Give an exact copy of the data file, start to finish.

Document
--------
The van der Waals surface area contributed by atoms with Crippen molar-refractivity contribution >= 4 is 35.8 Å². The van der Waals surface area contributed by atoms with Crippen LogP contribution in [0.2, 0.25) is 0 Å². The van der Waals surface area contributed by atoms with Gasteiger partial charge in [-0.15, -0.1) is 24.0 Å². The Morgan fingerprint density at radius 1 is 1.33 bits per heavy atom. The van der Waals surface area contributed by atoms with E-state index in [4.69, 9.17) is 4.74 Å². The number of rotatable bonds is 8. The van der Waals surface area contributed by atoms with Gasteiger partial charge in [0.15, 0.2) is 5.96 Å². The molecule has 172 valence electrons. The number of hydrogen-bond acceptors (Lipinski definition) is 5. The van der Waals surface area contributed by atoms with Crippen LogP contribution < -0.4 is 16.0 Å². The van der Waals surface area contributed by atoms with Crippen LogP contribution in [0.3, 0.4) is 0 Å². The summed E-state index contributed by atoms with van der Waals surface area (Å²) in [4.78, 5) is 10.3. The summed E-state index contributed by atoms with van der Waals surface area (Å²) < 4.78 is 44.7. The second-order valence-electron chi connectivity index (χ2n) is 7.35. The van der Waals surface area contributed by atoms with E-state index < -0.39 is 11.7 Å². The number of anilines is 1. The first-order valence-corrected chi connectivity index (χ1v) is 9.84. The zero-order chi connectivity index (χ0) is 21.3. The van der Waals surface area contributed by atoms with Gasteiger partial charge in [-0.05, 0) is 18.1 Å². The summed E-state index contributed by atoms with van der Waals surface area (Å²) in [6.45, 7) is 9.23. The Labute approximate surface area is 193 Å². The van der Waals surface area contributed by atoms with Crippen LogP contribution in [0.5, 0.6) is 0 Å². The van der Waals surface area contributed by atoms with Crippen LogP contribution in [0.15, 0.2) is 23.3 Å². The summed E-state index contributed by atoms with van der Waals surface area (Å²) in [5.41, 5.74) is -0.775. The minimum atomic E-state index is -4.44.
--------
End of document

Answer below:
The van der Waals surface area contributed by atoms with Crippen molar-refractivity contribution >= 4 is 35.8 Å². The van der Waals surface area contributed by atoms with Crippen LogP contribution in [0.2, 0.25) is 0 Å². The van der Waals surface area contributed by atoms with Gasteiger partial charge in [-0.15, -0.1) is 24.0 Å². The Morgan fingerprint density at radius 1 is 1.33 bits per heavy atom. The van der Waals surface area contributed by atoms with E-state index in [4.69, 9.17) is 4.74 Å². The number of rotatable bonds is 8. The van der Waals surface area contributed by atoms with Gasteiger partial charge in [0.15, 0.2) is 5.96 Å². The molecule has 172 valence electrons. The number of hydrogen-bond acceptors (Lipinski definition) is 5. The van der Waals surface area contributed by atoms with Crippen LogP contribution < -0.4 is 16.0 Å². The van der Waals surface area contributed by atoms with Crippen LogP contribution in [0.3, 0.4) is 0 Å². The summed E-state index contributed by atoms with van der Waals surface area (Å²) in [4.78, 5) is 10.3. The summed E-state index contributed by atoms with van der Waals surface area (Å²) < 4.78 is 44.7. The second-order valence-electron chi connectivity index (χ2n) is 7.35. The van der Waals surface area contributed by atoms with E-state index < -0.39 is 11.7 Å². The number of anilines is 1. The first-order valence-corrected chi connectivity index (χ1v) is 9.84. The zero-order chi connectivity index (χ0) is 21.3. The van der Waals surface area contributed by atoms with Gasteiger partial charge in [-0.05, 0) is 18.1 Å². The summed E-state index contributed by atoms with van der Waals surface area (Å²) in [6.45, 7) is 9.23. The Labute approximate surface area is 193 Å². The van der Waals surface area contributed by atoms with Crippen LogP contribution in [0.5, 0.6) is 0 Å². The van der Waals surface area contributed by atoms with Crippen LogP contribution in [0.15, 0.2) is 23.3 Å². The summed E-state index contributed by atoms with van der Waals surface area (Å²) in [5.41, 5.74) is -0.775. The minimum atomic E-state index is -4.44.